Biochar?

Hi, all.
I keep hearing good things about biochar as a soil amendment.
Does anyone here have experience using it? I'm thinking of adding it to my flower gardens and vegetable beds.
nancy
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Also known as "Terra Preta", I regularly add charcoal, and wood ash, to my garden beds, but I haven't noticed any effect, but then I haven't added it at the rate of 5 kg/m2 (1 lb/ft2). I don't doubt its efficacy, it has been shown to work.
There is a good article on making charcoal at <http://www.motherearthnews.com/Organic-Gardening/Make-Biochar-To-Improve -Your-Soil.aspx?page=2> unfortunately these folks refer to wood ash as being a good source for phosphates(?). It isn't. It's a good source for potassium.
One important point that they bring up is "Charcoal briquettes used in grilling are probably not a good choice (for a source of charcoal). Those designed to light fast often include paraffin or other hydrocarbon solvents that have no place in an organic garden. Plain charred weeds, wood or cow pies are better materials for using this promising soil-building technique based on ancient gardening wisdom."
Lump charcoal (unprocessed charcoal) or it's powder at the bottom of the bag, is OK. My main source of charcoal comes from the wood chips that I use in my barbecue to flavor meat. I soak them in water, wrap them in tin foil and then place them on the coals. After the barbecue cools off, you will find that the wood chips have become charcoal, and this is what I add to our garden beds. I just scratch it into the surface.
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Billy wrote:

Hey, I could add to it my dishwasher. Heh.

One article I read gave me a source that I can find, Cowboy Charcoal. I'm good with buying a few bags of that.

You told me all I need to know, including how to apply. Thanks a million. I'm interested to see how effective this is.
nancy
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Looks good :O)

You may want to look at <http://www.treehugger.com/files/2009/05/biochar-test-shows-17-percent-cr op-yield-increase.php>
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wrote:

In addition to the things that Billy has said, in the 'old days' when wood burning fires were still common, the seived charcoal was used in Spring to spread in an area where the soil needed warming. Being black it worked to warm the soil and so give gardeners a bit of a jump on the season.
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FarmI wrote:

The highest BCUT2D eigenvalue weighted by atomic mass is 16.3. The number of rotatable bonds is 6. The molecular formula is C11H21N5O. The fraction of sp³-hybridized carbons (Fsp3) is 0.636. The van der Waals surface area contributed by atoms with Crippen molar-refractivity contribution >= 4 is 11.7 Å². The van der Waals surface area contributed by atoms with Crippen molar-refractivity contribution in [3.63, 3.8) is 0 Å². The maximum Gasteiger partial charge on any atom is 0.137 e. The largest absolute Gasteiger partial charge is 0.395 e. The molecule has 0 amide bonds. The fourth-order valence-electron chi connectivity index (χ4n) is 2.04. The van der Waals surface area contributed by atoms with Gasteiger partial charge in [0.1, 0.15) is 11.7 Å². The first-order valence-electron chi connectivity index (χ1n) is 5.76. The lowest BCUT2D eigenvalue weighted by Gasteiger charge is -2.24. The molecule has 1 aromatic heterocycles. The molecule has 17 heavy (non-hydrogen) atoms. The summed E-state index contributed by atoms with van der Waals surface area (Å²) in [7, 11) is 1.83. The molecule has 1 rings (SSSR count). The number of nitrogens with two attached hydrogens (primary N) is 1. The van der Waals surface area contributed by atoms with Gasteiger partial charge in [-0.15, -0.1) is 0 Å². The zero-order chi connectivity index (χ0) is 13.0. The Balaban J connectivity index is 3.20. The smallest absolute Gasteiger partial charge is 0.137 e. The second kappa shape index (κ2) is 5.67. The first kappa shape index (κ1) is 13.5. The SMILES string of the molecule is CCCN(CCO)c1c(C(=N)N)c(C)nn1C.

That's really interesting, this is the first I've been reading about the 'dark earth' thing. I just heard about biochar last year, I guess it just never came up in all the gardening stuff I've read or watched. Thanks.
nancy
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"1491: New Revelations of the Americas Before Columbus" by Charles C. Mann <(Amazon.com product link shortened) 32059/ref=sr_1_1?s=books&ie=UTF8&qid96839060&sr=1-1> (available from better libraries near you)
p.344 GIFT FROM THE PAST "Landscape," in this case, is meant exactlyAmazonian Indians literally created the ground beneath their feet. According to Susanna Hecht, a geographer at the University of California at Los Angeles, researchers into upland Amazonia took most of their soil samples along the region's highways, which indeed passed through areas with awful soilsome regions were so saturated with toxic aluminum that they are now being mined for bauxite. A few scientists, though, found patches of something better. "In part because of the empty-Amazon model," Hecht told me, these were "seen as anomalous and insignificant." But in the 1990s researchers began studying these unusual regions of terra preta do ndiorich, fertile "Indian dark earth" that anthropologists believe was made by human beings.
Throughout Amazonia, farmers prize terra preta for its great productivity; some have worked it for years with minimal fertilization. Among them are the owners of the papaya orchard I visited, who have happily grown crops on their terra, preta for two decades. More surprising still, the ceramics in the farm's terra preta indicate that the soil has retained its nutrients for as much as a millennium. On a local level, terra preta is valuable enough for locals to dig it up and sell as potting soil, an activity that, alas, has already destroyed countless arti-facts. To the consternation of archaeologists, long planters full of ancient terra preta, complete with pre-Columbian potsherds, greet vistors to the Santarem airport. Because terra preta is subject to the same punishing conditions as the surrounding bad soils, "its existence is very surprising," according to Bruno Glaser, a chemist at the Institute of Soil Science and Soil Geography at the University of Bayreuth, Germany. "If you read the textbooks, it shouldn't be there."*